Under the territorial international tax system in this bill, corporations will get a bigger tax cut if they lay off their American workers, pack up and move abroad. It creates colossal new loopholes -- huge, new gifts for tax cheats.

When it comes to international tax rules, my view is the U.S. shouldn’t get suckered into a race to the bottom with a bunch of no-tax, resort-lined islands to please the tax avoidance industry and their lobbyists. That’s an awfully expensive competition, in terms of taxpayer dollars AND jobs. But this Republican plan forces working Americans to pay up.

The JCT letter makes it clear that the Republican corporate tax scheme loses revenue. But the individual tax changes RAISE revenue. That’s a whole lot of tax lingo for working people getting robbed so that multinational corporations can pay a lot less.

Here’s how it works. More and more Americans will face a tax hike with every passing year. Stealthy tax tricks will force people into higher tax brackets over time, heaping a heavier burden on their shoulders. Millions of working Americans are going to lose their health care and the tax credits that make insurance affordable. Put it all together, it’s immense amounts of money being taken from people who already walk an economic tightrope, and it’s being handed to corporations that ship jobs overseas.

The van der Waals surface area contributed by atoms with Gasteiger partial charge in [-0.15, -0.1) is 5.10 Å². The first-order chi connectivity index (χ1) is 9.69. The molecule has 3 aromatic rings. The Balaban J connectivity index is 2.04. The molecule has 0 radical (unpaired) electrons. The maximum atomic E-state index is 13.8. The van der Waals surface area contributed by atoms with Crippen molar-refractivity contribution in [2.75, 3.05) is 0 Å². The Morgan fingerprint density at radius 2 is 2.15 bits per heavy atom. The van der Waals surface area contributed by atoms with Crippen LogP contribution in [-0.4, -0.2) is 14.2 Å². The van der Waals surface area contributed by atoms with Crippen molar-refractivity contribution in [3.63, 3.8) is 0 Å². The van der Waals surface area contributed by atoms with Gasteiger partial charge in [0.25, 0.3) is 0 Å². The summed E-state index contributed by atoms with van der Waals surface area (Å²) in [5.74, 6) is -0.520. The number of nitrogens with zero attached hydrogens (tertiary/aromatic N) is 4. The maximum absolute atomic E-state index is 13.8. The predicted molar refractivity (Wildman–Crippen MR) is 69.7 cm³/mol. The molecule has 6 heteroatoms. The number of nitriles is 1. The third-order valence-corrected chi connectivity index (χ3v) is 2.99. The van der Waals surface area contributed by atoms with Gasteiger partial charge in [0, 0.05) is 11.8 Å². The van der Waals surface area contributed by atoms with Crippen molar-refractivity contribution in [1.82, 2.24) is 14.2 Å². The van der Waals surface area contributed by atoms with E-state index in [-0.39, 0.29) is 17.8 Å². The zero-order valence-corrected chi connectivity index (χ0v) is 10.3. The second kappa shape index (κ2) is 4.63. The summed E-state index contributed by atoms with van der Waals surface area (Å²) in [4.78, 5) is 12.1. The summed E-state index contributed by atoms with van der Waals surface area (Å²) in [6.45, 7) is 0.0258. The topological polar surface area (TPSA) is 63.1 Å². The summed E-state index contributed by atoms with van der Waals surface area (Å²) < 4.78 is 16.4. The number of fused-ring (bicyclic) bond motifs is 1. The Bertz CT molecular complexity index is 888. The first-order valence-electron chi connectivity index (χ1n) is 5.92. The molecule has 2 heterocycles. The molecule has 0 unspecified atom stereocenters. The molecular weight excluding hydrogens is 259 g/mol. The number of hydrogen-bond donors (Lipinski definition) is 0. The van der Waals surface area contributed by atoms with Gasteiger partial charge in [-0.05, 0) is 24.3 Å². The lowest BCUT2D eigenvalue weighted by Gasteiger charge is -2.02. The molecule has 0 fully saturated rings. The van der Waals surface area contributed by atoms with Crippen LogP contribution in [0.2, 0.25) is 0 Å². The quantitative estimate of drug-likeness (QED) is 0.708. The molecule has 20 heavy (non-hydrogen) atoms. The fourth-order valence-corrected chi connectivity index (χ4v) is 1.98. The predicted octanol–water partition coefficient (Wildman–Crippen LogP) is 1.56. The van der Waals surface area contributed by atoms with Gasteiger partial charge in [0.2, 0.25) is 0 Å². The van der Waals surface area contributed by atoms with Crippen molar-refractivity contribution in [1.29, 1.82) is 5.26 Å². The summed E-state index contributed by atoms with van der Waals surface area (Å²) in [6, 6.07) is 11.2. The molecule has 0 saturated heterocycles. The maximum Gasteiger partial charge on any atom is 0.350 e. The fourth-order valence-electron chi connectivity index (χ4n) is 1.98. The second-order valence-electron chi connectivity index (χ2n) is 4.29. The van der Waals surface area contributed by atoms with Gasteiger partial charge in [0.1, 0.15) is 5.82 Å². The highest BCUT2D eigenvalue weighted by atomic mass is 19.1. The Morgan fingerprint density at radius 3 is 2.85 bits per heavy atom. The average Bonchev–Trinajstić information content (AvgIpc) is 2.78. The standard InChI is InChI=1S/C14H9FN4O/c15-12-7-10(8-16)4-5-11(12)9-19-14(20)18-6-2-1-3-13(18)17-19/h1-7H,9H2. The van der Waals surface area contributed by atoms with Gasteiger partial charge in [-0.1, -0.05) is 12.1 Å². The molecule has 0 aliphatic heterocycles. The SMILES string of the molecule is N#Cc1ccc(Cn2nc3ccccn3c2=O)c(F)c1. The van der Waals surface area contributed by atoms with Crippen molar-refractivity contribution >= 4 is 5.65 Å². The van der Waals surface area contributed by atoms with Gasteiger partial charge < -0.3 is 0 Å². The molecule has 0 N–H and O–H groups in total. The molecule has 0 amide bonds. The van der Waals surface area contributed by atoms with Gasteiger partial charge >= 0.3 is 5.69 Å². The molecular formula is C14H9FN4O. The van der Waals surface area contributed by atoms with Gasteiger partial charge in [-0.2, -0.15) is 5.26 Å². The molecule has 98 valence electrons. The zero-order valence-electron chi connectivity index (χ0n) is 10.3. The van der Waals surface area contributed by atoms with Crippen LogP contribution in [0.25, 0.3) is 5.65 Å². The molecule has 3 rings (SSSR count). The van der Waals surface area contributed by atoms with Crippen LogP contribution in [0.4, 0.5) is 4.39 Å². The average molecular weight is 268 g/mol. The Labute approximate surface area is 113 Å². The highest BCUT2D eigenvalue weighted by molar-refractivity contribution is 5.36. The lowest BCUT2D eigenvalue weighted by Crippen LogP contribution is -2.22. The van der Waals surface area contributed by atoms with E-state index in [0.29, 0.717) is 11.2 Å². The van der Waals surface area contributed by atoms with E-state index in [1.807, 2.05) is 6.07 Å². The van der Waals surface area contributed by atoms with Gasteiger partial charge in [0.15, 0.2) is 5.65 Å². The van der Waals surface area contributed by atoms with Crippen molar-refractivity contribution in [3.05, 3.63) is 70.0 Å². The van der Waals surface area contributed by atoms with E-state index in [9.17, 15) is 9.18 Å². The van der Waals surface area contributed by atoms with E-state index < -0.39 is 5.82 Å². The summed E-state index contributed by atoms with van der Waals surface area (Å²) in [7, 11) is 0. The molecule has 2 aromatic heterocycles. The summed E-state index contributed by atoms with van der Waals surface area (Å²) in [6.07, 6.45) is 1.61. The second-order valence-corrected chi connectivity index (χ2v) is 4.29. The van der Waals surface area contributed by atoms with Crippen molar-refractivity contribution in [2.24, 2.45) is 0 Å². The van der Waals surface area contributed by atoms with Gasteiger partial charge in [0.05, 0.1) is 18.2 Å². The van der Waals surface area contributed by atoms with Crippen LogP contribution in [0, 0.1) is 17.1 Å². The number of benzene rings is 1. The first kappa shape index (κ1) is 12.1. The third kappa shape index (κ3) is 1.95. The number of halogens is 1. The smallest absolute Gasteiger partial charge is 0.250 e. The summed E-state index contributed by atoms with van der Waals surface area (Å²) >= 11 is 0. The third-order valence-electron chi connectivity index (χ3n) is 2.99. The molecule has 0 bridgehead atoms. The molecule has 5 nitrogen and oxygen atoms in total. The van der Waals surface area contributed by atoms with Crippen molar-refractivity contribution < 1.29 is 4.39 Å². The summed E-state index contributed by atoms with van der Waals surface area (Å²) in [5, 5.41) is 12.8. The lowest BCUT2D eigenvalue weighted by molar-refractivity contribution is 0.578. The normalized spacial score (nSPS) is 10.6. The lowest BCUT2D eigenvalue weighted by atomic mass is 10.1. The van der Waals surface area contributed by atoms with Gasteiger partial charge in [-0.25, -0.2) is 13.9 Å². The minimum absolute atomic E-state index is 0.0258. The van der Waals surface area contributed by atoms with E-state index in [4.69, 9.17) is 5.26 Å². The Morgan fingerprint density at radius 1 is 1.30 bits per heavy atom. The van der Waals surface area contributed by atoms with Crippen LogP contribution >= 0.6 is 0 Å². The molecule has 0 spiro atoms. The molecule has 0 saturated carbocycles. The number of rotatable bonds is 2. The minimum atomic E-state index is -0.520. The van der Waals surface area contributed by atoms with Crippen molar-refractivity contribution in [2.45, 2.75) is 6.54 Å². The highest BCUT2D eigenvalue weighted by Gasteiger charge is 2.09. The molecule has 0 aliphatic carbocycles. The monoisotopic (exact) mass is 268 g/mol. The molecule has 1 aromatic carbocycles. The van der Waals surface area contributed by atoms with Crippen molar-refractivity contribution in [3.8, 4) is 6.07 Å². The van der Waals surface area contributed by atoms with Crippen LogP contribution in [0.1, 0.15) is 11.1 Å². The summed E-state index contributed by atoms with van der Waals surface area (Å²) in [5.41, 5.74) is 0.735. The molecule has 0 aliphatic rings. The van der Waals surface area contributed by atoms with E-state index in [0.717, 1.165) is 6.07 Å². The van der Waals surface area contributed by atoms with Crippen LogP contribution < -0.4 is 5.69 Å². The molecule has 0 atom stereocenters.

This is not a plan to create red-white-and-blue jobs. This is not a plan to turn the lights back on in factories that went dark long ago. This is a plan to sell out millions of American workers and their families. And the damage will get even worse when the deficit climbs into the stratosphere.

When the prospect of spending $1.5 trillion on this tax bill came up, the right-wing deficit hawks seemed to fly away. If that surprised some of us around here, it’s because it was just yesterday when the Congress couldn’t buy lunch without with a cast of hawks screeching about the deficit.